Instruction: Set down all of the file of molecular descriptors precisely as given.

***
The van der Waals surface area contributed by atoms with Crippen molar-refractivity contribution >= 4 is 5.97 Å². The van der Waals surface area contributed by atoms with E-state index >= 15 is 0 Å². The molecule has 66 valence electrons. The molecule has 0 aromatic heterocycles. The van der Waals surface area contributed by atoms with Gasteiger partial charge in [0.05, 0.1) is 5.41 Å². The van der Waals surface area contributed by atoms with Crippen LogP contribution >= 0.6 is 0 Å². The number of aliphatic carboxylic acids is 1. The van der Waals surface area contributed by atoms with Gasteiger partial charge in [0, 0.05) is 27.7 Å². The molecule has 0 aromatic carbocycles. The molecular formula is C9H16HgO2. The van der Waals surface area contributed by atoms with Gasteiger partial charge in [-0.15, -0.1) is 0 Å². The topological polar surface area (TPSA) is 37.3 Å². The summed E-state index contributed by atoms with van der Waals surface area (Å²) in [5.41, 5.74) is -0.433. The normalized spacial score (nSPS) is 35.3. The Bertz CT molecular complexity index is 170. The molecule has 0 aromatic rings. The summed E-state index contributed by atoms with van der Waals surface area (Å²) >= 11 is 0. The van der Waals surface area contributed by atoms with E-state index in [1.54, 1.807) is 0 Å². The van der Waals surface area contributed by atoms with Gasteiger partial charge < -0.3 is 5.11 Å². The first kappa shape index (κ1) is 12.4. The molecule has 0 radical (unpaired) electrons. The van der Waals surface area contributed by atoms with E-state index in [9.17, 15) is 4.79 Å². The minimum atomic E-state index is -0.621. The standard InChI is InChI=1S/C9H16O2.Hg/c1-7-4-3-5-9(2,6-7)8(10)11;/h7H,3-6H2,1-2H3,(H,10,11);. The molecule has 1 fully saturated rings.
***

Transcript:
The van der Waals surface area contributed by atoms with Crippen molar-refractivity contribution >= 4 is 5.97 Å². The van der Waals surface area contributed by atoms with E-state index >= 15 is 0 Å². The molecule has 66 valence electrons. The molecule has 0 aromatic heterocycles. The van der Waals surface area contributed by atoms with Gasteiger partial charge in [0.05, 0.1) is 5.41 Å². The van der Waals surface area contributed by atoms with Crippen LogP contribution >= 0.6 is 0 Å². The number of aliphatic carboxylic acids is 1. The van der Waals surface area contributed by atoms with Gasteiger partial charge in [0, 0.05) is 27.7 Å². The molecule has 0 aromatic carbocycles. The molecular formula is C9H16HgO2. The van der Waals surface area contributed by atoms with Gasteiger partial charge in [-0.15, -0.1) is 0 Å². The topological polar surface area (TPSA) is 37.3 Å². The summed E-state index contributed by atoms with van der Waals surface area (Å²) in [5.41, 5.74) is -0.433. The normalized spacial score (nSPS) is 35.3. The Bertz CT molecular complexity index is 170. The molecule has 0 aromatic rings. The summed E-state index contributed by atoms with van der Waals surface area (Å²) >= 11 is 0. The van der Waals surface area contributed by atoms with E-state index in [1.54, 1.807) is 0 Å². The van der Waals surface area contributed by atoms with Gasteiger partial charge < -0.3 is 5.11 Å². The first kappa shape index (κ1) is 12.4. The molecule has 0 radical (unpaired) electrons. The van der Waals surface area contributed by atoms with E-state index in [9.17, 15) is 4.79 Å². The minimum atomic E-state index is -0.621. The standard InChI is InChI=1S/C9H16O2.Hg/c1-7-4-3-5-9(2,6-7)8(10)11;/h7H,3-6H2,1-2H3,(H,10,11);. The molecule has 1 fully saturated rings.